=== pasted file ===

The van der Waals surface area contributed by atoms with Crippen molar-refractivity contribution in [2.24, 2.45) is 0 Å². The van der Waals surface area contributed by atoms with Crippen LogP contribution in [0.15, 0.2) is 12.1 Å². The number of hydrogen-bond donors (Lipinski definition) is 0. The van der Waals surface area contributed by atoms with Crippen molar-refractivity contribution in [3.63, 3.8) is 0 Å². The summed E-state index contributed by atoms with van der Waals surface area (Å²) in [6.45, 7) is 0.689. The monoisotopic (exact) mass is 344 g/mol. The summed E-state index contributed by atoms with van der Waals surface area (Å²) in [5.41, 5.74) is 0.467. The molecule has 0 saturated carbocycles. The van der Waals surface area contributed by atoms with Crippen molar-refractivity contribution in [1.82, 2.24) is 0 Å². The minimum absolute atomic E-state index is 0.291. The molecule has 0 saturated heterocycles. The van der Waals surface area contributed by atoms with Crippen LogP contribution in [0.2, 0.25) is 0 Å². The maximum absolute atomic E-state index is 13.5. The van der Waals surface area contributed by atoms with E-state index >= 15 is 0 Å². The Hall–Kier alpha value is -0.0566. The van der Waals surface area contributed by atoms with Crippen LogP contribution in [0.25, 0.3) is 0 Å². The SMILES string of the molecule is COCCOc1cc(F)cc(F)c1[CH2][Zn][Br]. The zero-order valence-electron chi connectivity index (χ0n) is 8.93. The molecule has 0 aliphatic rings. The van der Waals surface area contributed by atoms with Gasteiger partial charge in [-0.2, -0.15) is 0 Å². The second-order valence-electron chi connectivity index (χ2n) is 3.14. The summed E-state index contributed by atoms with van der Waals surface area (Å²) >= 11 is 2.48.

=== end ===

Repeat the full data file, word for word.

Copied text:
The van der Waals surface area contributed by atoms with Crippen molar-refractivity contribution in [2.24, 2.45) is 0 Å². The van der Waals surface area contributed by atoms with Crippen LogP contribution in [0.15, 0.2) is 12.1 Å². The number of hydrogen-bond donors (Lipinski definition) is 0. The van der Waals surface area contributed by atoms with Crippen molar-refractivity contribution in [3.63, 3.8) is 0 Å². The summed E-state index contributed by atoms with van der Waals surface area (Å²) in [6.45, 7) is 0.689. The monoisotopic (exact) mass is 344 g/mol. The summed E-state index contributed by atoms with van der Waals surface area (Å²) in [5.41, 5.74) is 0.467. The molecule has 0 saturated carbocycles. The van der Waals surface area contributed by atoms with Crippen molar-refractivity contribution in [1.82, 2.24) is 0 Å². The minimum absolute atomic E-state index is 0.291. The molecule has 0 saturated heterocycles. The van der Waals surface area contributed by atoms with Crippen LogP contribution in [0.2, 0.25) is 0 Å². The maximum absolute atomic E-state index is 13.5. The van der Waals surface area contributed by atoms with E-state index >= 15 is 0 Å². The Hall–Kier alpha value is -0.0566. The van der Waals surface area contributed by atoms with Crippen LogP contribution in [0.25, 0.3) is 0 Å². The SMILES string of the molecule is COCCOc1cc(F)cc(F)c1[CH2][Zn][Br]. The zero-order valence-electron chi connectivity index (χ0n) is 8.93. The molecule has 0 aliphatic rings. The van der Waals surface area contributed by atoms with Gasteiger partial charge in [-0.2, -0.15) is 0 Å². The second-order valence-electron chi connectivity index (χ2n) is 3.14. The summed E-state index contributed by atoms with van der Waals surface area (Å²) >= 11 is 2.48.